Union naval units begin a five day bombardment of Fort Jackson on the Mississippi below New Orleans

At nine in the morning, a Union mortar fleet of twenty-one vessels opened fire on Fort Jackson, the main strongpoint on the Mississippi River, along with Fort St. Philip, defending New Orleans to the north from the forces advancing from the Gulf of Mexico.   The forty-year old Fort Jackson, already suffering from flooding from the rising river, had no artillery capable of countering the barrage.  The shelling continued for five days.  The fort's commander counted 2,997 Union shells fired at his positions on that first day alone.  (By John Osborne)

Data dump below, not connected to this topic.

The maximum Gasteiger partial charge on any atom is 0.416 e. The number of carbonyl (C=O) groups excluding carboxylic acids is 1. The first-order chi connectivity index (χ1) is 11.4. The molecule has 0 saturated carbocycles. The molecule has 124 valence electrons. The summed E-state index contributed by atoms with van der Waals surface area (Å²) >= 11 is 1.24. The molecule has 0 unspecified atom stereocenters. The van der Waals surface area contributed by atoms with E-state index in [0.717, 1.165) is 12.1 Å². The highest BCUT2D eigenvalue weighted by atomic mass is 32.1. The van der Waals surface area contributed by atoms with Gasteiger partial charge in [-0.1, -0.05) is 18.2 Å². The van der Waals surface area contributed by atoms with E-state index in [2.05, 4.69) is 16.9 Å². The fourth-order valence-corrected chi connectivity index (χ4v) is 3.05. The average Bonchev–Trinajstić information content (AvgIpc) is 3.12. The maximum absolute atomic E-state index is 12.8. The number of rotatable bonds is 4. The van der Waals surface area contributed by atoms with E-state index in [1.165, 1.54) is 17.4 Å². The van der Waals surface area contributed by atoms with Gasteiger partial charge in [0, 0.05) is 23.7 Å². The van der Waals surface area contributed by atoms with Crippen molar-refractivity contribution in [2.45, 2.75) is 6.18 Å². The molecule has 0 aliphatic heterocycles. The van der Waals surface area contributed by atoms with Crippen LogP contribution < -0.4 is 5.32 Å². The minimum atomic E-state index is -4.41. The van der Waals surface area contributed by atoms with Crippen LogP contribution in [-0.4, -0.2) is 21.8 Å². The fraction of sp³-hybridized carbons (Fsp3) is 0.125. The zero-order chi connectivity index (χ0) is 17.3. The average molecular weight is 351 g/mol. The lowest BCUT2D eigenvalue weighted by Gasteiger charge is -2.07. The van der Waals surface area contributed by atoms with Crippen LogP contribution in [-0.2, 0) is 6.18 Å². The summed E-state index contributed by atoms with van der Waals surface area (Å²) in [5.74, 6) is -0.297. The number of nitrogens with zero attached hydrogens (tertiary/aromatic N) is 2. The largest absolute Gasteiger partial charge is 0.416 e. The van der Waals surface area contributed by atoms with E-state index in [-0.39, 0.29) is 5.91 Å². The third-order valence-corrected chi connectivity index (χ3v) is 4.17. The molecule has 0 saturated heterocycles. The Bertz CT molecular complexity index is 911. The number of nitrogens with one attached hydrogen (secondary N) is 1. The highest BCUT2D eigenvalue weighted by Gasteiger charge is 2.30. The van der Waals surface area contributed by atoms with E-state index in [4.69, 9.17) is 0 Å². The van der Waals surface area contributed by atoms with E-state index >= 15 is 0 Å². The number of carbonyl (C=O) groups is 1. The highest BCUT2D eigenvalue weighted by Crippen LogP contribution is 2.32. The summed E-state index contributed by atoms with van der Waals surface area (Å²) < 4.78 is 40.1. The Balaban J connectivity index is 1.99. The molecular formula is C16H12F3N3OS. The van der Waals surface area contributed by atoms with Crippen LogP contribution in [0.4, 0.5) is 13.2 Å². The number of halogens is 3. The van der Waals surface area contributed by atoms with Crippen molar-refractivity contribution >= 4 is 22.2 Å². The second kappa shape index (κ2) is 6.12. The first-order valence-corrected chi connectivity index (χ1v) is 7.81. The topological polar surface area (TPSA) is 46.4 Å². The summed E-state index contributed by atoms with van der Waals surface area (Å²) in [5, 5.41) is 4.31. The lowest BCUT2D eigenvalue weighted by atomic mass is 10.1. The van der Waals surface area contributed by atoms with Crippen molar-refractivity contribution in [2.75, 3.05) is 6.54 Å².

Source Citation
Official Reports of Battles, as published by order of the Confederate Congress (Richmond, VA: Enquirer Book and Job Press, 1862), 373-374.
Date Certainty
Exact
Type
Battles/Soldiers
How to Cite This Page: "Union naval units begin a five day bombardment of Fort Jackson on the Mississippi below New Orleans," House Divided: The Civil War Research Engine at Dickinson College, https://hd.housedivided.dickinson.edu/index.php/node/39046.